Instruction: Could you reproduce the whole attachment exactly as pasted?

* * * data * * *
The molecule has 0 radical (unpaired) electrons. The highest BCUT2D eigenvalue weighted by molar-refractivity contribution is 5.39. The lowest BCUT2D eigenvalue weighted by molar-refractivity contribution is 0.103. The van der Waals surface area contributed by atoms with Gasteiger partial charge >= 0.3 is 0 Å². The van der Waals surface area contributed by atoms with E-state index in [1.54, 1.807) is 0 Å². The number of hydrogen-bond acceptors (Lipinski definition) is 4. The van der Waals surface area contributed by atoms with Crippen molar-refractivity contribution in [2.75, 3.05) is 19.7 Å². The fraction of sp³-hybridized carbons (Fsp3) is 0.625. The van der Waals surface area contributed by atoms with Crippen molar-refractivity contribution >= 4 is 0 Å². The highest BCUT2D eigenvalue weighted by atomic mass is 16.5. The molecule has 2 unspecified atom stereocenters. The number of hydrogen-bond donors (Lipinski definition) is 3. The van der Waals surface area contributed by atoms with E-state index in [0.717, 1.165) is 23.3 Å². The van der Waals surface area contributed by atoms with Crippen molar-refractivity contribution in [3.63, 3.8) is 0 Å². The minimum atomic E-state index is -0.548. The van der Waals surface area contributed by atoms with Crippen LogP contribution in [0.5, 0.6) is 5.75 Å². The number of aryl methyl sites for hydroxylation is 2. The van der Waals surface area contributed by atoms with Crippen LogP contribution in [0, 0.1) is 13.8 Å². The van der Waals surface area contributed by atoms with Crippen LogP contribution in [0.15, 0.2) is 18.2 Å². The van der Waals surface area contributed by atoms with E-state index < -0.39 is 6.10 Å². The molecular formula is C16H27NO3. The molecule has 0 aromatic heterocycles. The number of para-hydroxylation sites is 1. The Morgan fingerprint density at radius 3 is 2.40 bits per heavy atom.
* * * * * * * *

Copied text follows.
The molecule has 0 radical (unpaired) electrons. The highest BCUT2D eigenvalue weighted by molar-refractivity contribution is 5.39. The lowest BCUT2D eigenvalue weighted by molar-refractivity contribution is 0.103. The van der Waals surface area contributed by atoms with Gasteiger partial charge >= 0.3 is 0 Å². The van der Waals surface area contributed by atoms with E-state index in [1.54, 1.807) is 0 Å². The number of hydrogen-bond acceptors (Lipinski definition) is 4. The van der Waals surface area contributed by atoms with Crippen molar-refractivity contribution in [2.75, 3.05) is 19.7 Å². The fraction of sp³-hybridized carbons (Fsp3) is 0.625. The van der Waals surface area contributed by atoms with Crippen molar-refractivity contribution >= 4 is 0 Å². The highest BCUT2D eigenvalue weighted by atomic mass is 16.5. The molecule has 2 unspecified atom stereocenters. The number of hydrogen-bond donors (Lipinski definition) is 3. The van der Waals surface area contributed by atoms with E-state index in [0.717, 1.165) is 23.3 Å². The van der Waals surface area contributed by atoms with Crippen molar-refractivity contribution in [3.63, 3.8) is 0 Å². The minimum atomic E-state index is -0.548. The van der Waals surface area contributed by atoms with Crippen LogP contribution in [0.5, 0.6) is 5.75 Å². The number of aryl methyl sites for hydroxylation is 2. The van der Waals surface area contributed by atoms with Crippen LogP contribution in [0, 0.1) is 13.8 Å². The van der Waals surface area contributed by atoms with Crippen LogP contribution in [0.15, 0.2) is 18.2 Å². The van der Waals surface area contributed by atoms with E-state index < -0.39 is 6.10 Å². The molecular formula is C16H27NO3. The molecule has 0 aromatic heterocycles. The number of para-hydroxylation sites is 1. The Morgan fingerprint density at radius 3 is 2.40 bits per heavy atom.